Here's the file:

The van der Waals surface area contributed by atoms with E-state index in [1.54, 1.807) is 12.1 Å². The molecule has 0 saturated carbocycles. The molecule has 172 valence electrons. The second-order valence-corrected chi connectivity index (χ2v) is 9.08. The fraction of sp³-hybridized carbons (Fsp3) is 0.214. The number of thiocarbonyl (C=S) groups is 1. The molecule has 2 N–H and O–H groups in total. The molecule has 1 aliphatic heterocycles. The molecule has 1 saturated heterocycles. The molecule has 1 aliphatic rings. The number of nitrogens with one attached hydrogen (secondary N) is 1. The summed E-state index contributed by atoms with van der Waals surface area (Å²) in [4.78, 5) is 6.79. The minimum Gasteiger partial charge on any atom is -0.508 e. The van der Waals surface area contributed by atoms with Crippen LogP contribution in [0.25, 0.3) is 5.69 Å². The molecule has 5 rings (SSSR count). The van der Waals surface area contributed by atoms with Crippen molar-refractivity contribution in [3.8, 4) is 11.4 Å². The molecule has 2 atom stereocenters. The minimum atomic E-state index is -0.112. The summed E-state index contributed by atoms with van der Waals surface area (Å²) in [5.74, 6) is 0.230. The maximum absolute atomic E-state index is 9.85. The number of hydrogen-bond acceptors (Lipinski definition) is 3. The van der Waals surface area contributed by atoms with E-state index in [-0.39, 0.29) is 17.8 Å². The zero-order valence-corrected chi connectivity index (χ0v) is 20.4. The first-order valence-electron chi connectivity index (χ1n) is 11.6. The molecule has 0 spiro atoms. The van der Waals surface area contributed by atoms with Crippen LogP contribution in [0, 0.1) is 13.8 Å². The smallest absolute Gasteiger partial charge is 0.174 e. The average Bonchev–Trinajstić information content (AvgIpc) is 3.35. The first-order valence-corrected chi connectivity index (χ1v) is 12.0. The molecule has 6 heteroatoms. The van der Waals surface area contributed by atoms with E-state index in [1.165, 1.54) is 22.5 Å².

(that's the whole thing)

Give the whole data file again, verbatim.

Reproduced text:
The van der Waals surface area contributed by atoms with E-state index in [1.54, 1.807) is 12.1 Å². The molecule has 0 saturated carbocycles. The molecule has 172 valence electrons. The second-order valence-corrected chi connectivity index (χ2v) is 9.08. The fraction of sp³-hybridized carbons (Fsp3) is 0.214. The number of thiocarbonyl (C=S) groups is 1. The molecule has 2 N–H and O–H groups in total. The molecule has 1 aliphatic heterocycles. The molecule has 1 saturated heterocycles. The molecule has 1 aliphatic rings. The number of nitrogens with one attached hydrogen (secondary N) is 1. The summed E-state index contributed by atoms with van der Waals surface area (Å²) in [4.78, 5) is 6.79. The minimum Gasteiger partial charge on any atom is -0.508 e. The van der Waals surface area contributed by atoms with Crippen LogP contribution in [0.25, 0.3) is 5.69 Å². The molecule has 5 rings (SSSR count). The van der Waals surface area contributed by atoms with Crippen molar-refractivity contribution in [3.8, 4) is 11.4 Å². The molecule has 2 atom stereocenters. The minimum atomic E-state index is -0.112. The summed E-state index contributed by atoms with van der Waals surface area (Å²) in [5.74, 6) is 0.230. The maximum absolute atomic E-state index is 9.85. The number of hydrogen-bond acceptors (Lipinski definition) is 3. The van der Waals surface area contributed by atoms with E-state index in [-0.39, 0.29) is 17.8 Å². The zero-order valence-corrected chi connectivity index (χ0v) is 20.4. The first-order valence-electron chi connectivity index (χ1n) is 11.6. The molecule has 0 spiro atoms. The van der Waals surface area contributed by atoms with Crippen LogP contribution in [0, 0.1) is 13.8 Å². The smallest absolute Gasteiger partial charge is 0.174 e. The average Bonchev–Trinajstić information content (AvgIpc) is 3.35. The first-order valence-corrected chi connectivity index (χ1v) is 12.0. The molecule has 6 heteroatoms. The van der Waals surface area contributed by atoms with E-state index in [1.165, 1.54) is 22.5 Å².